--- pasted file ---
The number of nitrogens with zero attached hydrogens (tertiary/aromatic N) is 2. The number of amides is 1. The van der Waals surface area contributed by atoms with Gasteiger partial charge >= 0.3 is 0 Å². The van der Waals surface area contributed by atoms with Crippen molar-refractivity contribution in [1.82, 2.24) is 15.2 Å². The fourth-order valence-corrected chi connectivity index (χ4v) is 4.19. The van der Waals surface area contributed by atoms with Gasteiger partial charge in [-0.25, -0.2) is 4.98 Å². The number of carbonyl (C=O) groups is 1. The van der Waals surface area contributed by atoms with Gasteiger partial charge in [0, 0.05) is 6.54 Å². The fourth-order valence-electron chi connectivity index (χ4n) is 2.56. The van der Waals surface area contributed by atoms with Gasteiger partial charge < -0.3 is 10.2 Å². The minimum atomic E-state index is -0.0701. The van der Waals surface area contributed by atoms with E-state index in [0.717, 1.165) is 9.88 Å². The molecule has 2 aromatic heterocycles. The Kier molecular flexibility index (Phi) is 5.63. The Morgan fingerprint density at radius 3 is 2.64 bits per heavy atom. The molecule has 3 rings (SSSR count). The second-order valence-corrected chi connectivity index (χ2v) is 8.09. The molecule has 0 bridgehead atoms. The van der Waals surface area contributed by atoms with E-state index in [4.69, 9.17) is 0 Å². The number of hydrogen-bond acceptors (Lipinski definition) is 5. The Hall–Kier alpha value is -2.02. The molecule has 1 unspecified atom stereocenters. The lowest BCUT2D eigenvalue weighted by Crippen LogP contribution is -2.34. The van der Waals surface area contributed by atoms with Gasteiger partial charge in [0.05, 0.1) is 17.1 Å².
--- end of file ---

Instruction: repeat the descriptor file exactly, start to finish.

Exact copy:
The number of nitrogens with zero attached hydrogens (tertiary/aromatic N) is 2. The number of amides is 1. The van der Waals surface area contributed by atoms with Gasteiger partial charge >= 0.3 is 0 Å². The van der Waals surface area contributed by atoms with Crippen molar-refractivity contribution in [1.82, 2.24) is 15.2 Å². The fourth-order valence-corrected chi connectivity index (χ4v) is 4.19. The van der Waals surface area contributed by atoms with Gasteiger partial charge in [-0.25, -0.2) is 4.98 Å². The number of carbonyl (C=O) groups is 1. The van der Waals surface area contributed by atoms with Gasteiger partial charge in [0, 0.05) is 6.54 Å². The fourth-order valence-electron chi connectivity index (χ4n) is 2.56. The van der Waals surface area contributed by atoms with Gasteiger partial charge < -0.3 is 10.2 Å². The minimum atomic E-state index is -0.0701. The van der Waals surface area contributed by atoms with E-state index in [0.717, 1.165) is 9.88 Å². The molecule has 2 aromatic heterocycles. The Kier molecular flexibility index (Phi) is 5.63. The Morgan fingerprint density at radius 3 is 2.64 bits per heavy atom. The molecule has 3 rings (SSSR count). The second-order valence-corrected chi connectivity index (χ2v) is 8.09. The molecule has 0 bridgehead atoms. The van der Waals surface area contributed by atoms with E-state index in [4.69, 9.17) is 0 Å². The number of hydrogen-bond acceptors (Lipinski definition) is 5. The Hall–Kier alpha value is -2.02. The molecule has 1 unspecified atom stereocenters. The lowest BCUT2D eigenvalue weighted by Crippen LogP contribution is -2.34. The van der Waals surface area contributed by atoms with Gasteiger partial charge in [0.05, 0.1) is 17.1 Å².